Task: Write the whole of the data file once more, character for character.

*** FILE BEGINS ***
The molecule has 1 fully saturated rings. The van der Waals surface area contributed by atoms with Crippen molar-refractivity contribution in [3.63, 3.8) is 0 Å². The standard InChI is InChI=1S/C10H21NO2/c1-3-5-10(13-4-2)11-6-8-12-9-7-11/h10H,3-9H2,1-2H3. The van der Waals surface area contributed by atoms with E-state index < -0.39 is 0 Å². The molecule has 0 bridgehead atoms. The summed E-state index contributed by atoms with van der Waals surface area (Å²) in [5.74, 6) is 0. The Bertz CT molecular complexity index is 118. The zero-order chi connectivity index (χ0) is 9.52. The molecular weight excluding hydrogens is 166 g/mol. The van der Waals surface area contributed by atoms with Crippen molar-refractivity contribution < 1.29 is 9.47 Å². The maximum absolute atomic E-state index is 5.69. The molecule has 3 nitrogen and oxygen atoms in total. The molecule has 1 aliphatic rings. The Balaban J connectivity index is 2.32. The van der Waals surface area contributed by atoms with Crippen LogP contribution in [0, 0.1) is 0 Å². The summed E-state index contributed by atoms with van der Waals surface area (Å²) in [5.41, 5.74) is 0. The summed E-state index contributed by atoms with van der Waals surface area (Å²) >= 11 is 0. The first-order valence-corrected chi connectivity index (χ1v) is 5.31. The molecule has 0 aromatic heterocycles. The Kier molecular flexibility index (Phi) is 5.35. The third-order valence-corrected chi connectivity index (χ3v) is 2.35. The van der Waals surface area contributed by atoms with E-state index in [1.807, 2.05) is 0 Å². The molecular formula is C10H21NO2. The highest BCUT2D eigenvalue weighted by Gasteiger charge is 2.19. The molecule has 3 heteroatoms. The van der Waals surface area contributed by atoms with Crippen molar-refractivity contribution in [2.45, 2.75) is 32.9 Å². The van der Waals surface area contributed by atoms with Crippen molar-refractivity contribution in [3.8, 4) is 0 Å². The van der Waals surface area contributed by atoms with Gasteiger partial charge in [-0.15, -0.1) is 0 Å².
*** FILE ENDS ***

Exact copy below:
The molecule has 1 fully saturated rings. The van der Waals surface area contributed by atoms with Crippen molar-refractivity contribution in [3.63, 3.8) is 0 Å². The standard InChI is InChI=1S/C10H21NO2/c1-3-5-10(13-4-2)11-6-8-12-9-7-11/h10H,3-9H2,1-2H3. The van der Waals surface area contributed by atoms with E-state index < -0.39 is 0 Å². The molecule has 0 bridgehead atoms. The summed E-state index contributed by atoms with van der Waals surface area (Å²) in [5.74, 6) is 0. The Bertz CT molecular complexity index is 118. The zero-order chi connectivity index (χ0) is 9.52. The molecular weight excluding hydrogens is 166 g/mol. The van der Waals surface area contributed by atoms with Crippen molar-refractivity contribution < 1.29 is 9.47 Å². The maximum absolute atomic E-state index is 5.69. The molecule has 3 nitrogen and oxygen atoms in total. The molecule has 1 aliphatic rings. The Balaban J connectivity index is 2.32. The van der Waals surface area contributed by atoms with Crippen LogP contribution in [0, 0.1) is 0 Å². The summed E-state index contributed by atoms with van der Waals surface area (Å²) in [5.41, 5.74) is 0. The summed E-state index contributed by atoms with van der Waals surface area (Å²) >= 11 is 0. The first-order valence-corrected chi connectivity index (χ1v) is 5.31. The molecule has 0 aromatic heterocycles. The Kier molecular flexibility index (Phi) is 5.35. The third-order valence-corrected chi connectivity index (χ3v) is 2.35. The van der Waals surface area contributed by atoms with E-state index in [1.807, 2.05) is 0 Å². The molecular formula is C10H21NO2. The highest BCUT2D eigenvalue weighted by Gasteiger charge is 2.19. The molecule has 3 heteroatoms. The van der Waals surface area contributed by atoms with Crippen molar-refractivity contribution in [2.45, 2.75) is 32.9 Å². The van der Waals surface area contributed by atoms with Crippen molar-refractivity contribution in [3.8, 4) is 0 Å². The van der Waals surface area contributed by atoms with Gasteiger partial charge in [-0.15, -0.1) is 0 Å².